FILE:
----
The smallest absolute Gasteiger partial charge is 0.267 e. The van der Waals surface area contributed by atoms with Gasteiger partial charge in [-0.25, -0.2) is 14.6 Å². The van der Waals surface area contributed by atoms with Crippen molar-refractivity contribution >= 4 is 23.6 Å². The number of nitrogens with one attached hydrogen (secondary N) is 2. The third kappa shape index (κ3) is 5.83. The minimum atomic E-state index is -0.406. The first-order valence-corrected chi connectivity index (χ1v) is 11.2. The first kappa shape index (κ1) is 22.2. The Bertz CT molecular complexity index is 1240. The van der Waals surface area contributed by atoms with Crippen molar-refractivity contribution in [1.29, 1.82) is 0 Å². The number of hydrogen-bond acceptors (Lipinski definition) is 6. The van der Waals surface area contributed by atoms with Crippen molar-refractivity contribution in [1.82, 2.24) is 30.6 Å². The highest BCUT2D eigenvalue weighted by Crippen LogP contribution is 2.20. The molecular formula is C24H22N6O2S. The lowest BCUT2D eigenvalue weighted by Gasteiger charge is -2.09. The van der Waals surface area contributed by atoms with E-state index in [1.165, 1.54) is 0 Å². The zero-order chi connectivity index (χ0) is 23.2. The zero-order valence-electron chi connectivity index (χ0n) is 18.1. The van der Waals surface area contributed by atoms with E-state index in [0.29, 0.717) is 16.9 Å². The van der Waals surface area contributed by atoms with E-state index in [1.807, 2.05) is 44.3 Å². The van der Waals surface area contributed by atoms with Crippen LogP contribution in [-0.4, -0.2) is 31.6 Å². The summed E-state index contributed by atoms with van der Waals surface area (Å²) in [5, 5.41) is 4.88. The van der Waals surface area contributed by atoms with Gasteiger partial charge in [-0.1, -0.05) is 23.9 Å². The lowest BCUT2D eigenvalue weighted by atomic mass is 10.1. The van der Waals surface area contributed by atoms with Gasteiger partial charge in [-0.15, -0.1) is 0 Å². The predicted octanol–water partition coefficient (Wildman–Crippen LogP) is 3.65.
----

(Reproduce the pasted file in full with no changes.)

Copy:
The smallest absolute Gasteiger partial charge is 0.267 e. The van der Waals surface area contributed by atoms with Gasteiger partial charge in [-0.25, -0.2) is 14.6 Å². The van der Waals surface area contributed by atoms with Crippen molar-refractivity contribution >= 4 is 23.6 Å². The number of nitrogens with one attached hydrogen (secondary N) is 2. The third kappa shape index (κ3) is 5.83. The minimum atomic E-state index is -0.406. The first-order valence-corrected chi connectivity index (χ1v) is 11.2. The first kappa shape index (κ1) is 22.2. The Bertz CT molecular complexity index is 1240. The van der Waals surface area contributed by atoms with Crippen molar-refractivity contribution in [1.29, 1.82) is 0 Å². The number of hydrogen-bond acceptors (Lipinski definition) is 6. The van der Waals surface area contributed by atoms with Crippen molar-refractivity contribution in [1.82, 2.24) is 30.6 Å². The highest BCUT2D eigenvalue weighted by Crippen LogP contribution is 2.20. The molecular formula is C24H22N6O2S. The lowest BCUT2D eigenvalue weighted by Gasteiger charge is -2.09. The van der Waals surface area contributed by atoms with E-state index in [1.165, 1.54) is 0 Å². The zero-order chi connectivity index (χ0) is 23.2. The zero-order valence-electron chi connectivity index (χ0n) is 18.1. The van der Waals surface area contributed by atoms with E-state index in [0.29, 0.717) is 16.9 Å². The van der Waals surface area contributed by atoms with E-state index in [1.807, 2.05) is 44.3 Å². The van der Waals surface area contributed by atoms with Crippen LogP contribution in [-0.4, -0.2) is 31.6 Å². The summed E-state index contributed by atoms with van der Waals surface area (Å²) in [5, 5.41) is 4.88. The van der Waals surface area contributed by atoms with Gasteiger partial charge in [-0.1, -0.05) is 23.9 Å². The lowest BCUT2D eigenvalue weighted by atomic mass is 10.1. The van der Waals surface area contributed by atoms with Gasteiger partial charge in [-0.15, -0.1) is 0 Å². The predicted octanol–water partition coefficient (Wildman–Crippen LogP) is 3.65.